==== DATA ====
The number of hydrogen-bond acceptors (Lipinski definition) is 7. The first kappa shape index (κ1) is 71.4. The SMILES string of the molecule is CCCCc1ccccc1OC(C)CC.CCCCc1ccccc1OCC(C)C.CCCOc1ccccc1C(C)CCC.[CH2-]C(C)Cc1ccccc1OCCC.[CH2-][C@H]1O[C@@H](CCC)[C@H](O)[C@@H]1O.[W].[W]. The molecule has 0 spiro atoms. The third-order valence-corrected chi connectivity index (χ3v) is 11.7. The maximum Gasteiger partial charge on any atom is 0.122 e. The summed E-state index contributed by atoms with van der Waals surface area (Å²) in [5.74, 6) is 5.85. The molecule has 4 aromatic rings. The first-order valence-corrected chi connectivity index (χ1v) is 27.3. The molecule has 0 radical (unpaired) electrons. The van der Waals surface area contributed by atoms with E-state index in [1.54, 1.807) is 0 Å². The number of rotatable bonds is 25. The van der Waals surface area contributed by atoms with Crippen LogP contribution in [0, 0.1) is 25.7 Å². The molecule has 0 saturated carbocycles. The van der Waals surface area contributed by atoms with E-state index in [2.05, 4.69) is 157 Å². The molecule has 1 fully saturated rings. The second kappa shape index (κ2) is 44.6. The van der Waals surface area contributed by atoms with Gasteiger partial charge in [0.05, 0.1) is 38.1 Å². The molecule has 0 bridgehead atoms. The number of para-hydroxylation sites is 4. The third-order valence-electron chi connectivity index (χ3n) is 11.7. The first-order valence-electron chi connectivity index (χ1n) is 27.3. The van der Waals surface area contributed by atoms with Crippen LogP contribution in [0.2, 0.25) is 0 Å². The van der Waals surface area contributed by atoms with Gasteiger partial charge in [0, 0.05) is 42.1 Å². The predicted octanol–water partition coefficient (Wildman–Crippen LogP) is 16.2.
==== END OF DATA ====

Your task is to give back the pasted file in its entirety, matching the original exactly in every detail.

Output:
The number of hydrogen-bond acceptors (Lipinski definition) is 7. The first kappa shape index (κ1) is 71.4. The SMILES string of the molecule is CCCCc1ccccc1OC(C)CC.CCCCc1ccccc1OCC(C)C.CCCOc1ccccc1C(C)CCC.[CH2-]C(C)Cc1ccccc1OCCC.[CH2-][C@H]1O[C@@H](CCC)[C@H](O)[C@@H]1O.[W].[W]. The molecule has 0 spiro atoms. The third-order valence-corrected chi connectivity index (χ3v) is 11.7. The maximum Gasteiger partial charge on any atom is 0.122 e. The summed E-state index contributed by atoms with van der Waals surface area (Å²) in [5.74, 6) is 5.85. The molecule has 4 aromatic rings. The first-order valence-corrected chi connectivity index (χ1v) is 27.3. The molecule has 0 radical (unpaired) electrons. The van der Waals surface area contributed by atoms with E-state index in [1.54, 1.807) is 0 Å². The number of rotatable bonds is 25. The van der Waals surface area contributed by atoms with Crippen LogP contribution in [0, 0.1) is 25.7 Å². The molecule has 0 saturated carbocycles. The van der Waals surface area contributed by atoms with E-state index in [2.05, 4.69) is 157 Å². The molecule has 1 fully saturated rings. The second kappa shape index (κ2) is 44.6. The van der Waals surface area contributed by atoms with Gasteiger partial charge in [0.05, 0.1) is 38.1 Å². The molecule has 0 bridgehead atoms. The number of para-hydroxylation sites is 4. The third-order valence-electron chi connectivity index (χ3n) is 11.7. The first-order valence-electron chi connectivity index (χ1n) is 27.3. The van der Waals surface area contributed by atoms with Crippen LogP contribution in [0.2, 0.25) is 0 Å². The van der Waals surface area contributed by atoms with Gasteiger partial charge in [0, 0.05) is 42.1 Å². The predicted octanol–water partition coefficient (Wildman–Crippen LogP) is 16.2.